Changes for the 21-22 school year

Everyone being back every day is just the beginning of the differences


Abby Moutardier, Editor-in-Chief

The first bell still rings at 7:35, and the last at 2:26, but the school day is not completely the same as it was last year. 


W.I.N.N, or What I Need Now, evolved from last year’s Advisory, which was added during fourth period to allow time for a fourth lunch, aiding with social distancing efforts. 

“Everyone has [W.I.N.N] at the same time because that allows all of the teachers to be available at the same time to help,” principal Michelle Ginkins said. “Before, if you needed help from your math teacher, they may not have had the same Advisory as you so you couldn’t go talk to them. It’s not a study hall or work on your own time, it’s targeted to ‘we know what kids need extra help in’ or ‘what about those kids who don’t need extra help with something right now’ can we offer more for them?”

Every Friday and Monday, students will fill out a Google Form on where they plan to gor each day of the following week. Students can select the same location or choose differently for Tuesday, Wednesday, and Thursday. These options range from quiz makeups to an extra review session to volleyball sessions. 

Freshman Victoria Bohne opted to play volleyball during the first W.I.N.N. session on August 19. 

“We picked out teams and got names, like states, and played against each other,” Bohne said. “Some of us didn’t have enough teammates so we had to sub in with other teams. I play volleyball out of school in leagues so I figured I could get some extra practice in school.”  

Additionally, this year marks the return of clubs. Clubs will meet once a month for about 30 minutes, according to Ginkins. Senior Issac Minton previously participated in Harry Potter Club and Publications Club, and says he is very excited for them to return. 

“I did [miss clubs last year],” Minton said. “I thought it was kind of sad that we couldn’t have them last year, but obviously we couldn’t get together.” 

Senior Kennedy Lee said she missed Golf Club as it gave her an excuse to see her teammates out of the season.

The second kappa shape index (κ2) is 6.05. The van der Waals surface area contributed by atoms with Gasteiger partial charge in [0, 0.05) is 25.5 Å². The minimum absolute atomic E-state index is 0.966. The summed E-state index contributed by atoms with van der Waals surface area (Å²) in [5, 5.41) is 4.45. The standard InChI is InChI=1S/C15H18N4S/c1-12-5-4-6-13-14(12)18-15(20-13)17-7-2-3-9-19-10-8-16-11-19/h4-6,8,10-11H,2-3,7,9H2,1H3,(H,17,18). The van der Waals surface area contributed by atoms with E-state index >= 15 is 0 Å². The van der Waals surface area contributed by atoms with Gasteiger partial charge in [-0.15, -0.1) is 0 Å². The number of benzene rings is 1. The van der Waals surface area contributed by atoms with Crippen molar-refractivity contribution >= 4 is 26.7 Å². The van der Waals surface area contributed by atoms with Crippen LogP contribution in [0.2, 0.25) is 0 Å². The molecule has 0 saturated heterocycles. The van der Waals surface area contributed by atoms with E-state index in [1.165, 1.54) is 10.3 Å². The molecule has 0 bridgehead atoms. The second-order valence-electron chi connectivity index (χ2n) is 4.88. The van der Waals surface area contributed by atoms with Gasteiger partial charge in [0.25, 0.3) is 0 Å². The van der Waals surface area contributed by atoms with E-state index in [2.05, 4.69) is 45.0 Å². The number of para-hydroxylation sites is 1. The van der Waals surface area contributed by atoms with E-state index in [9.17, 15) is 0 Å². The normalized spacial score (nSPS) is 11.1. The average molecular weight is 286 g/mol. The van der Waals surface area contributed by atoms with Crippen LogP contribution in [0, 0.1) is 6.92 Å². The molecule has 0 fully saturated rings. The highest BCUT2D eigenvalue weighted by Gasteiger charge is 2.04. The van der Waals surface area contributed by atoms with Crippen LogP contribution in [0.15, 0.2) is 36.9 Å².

Senior Chromebooks

Going into the 2021 school year, all students now utilize Chromebooks, including the seniors who have had iPads for the last three years. 

“I like the iPads better,” senior Tamera Daily said. “They’re quicker, they’re a lot faster than the Chromebooks are.” 

“The iPads were getting old,” Ginkins said. “If we were going to get more devices, it’s much more efficient to get help if the tech team is only working with one type of device. They’ll be able to fix them quicker.” 

No More Virtual

Another difference between 2021 and 2020 is the lack of a virtual and hybrid option directly through NAHS. A virtual option still exists through the NAFC Virtual Academy, however students are unable to participate in sports or extracurricular activities affiliated with a traditional school district. 

In the case of a positive Covid-19 case or quarantine, students are told to check Google Classroom and possibly watch a lesson video posted by the teacher. 

If needed, Dr. Ginkins says she hopes the school would go hybrid before going all virtual. 

“Speaking on behalf of teachers, I think it would be ‘hey we’re doing what we did last year’,” Ginkins said. “Before last year, it was like ‘what does this even mean’ ‘how do we take attendance’, ‘who reaches out to parents if a kid’s not logging in’. We already did it so I think we could do it quickly even if I hope we don’t have to.”  

New Staff

Going into the 2021-2022 school year, NAHS welcomed around 20 new staff members. 

“[The number of new staff members] is higher, I do think Covid opened up some opportunities [for some of last year’s teachers] that weren’t always there,” Ginkins said. “I think sometimes a bigger group is easier for them than a smaller group. There’s a better chance that somebody near to you is new to better increase your comfort level. It also makes everyone else in the building more aware that there’s new people so you do a better job with checking on them.”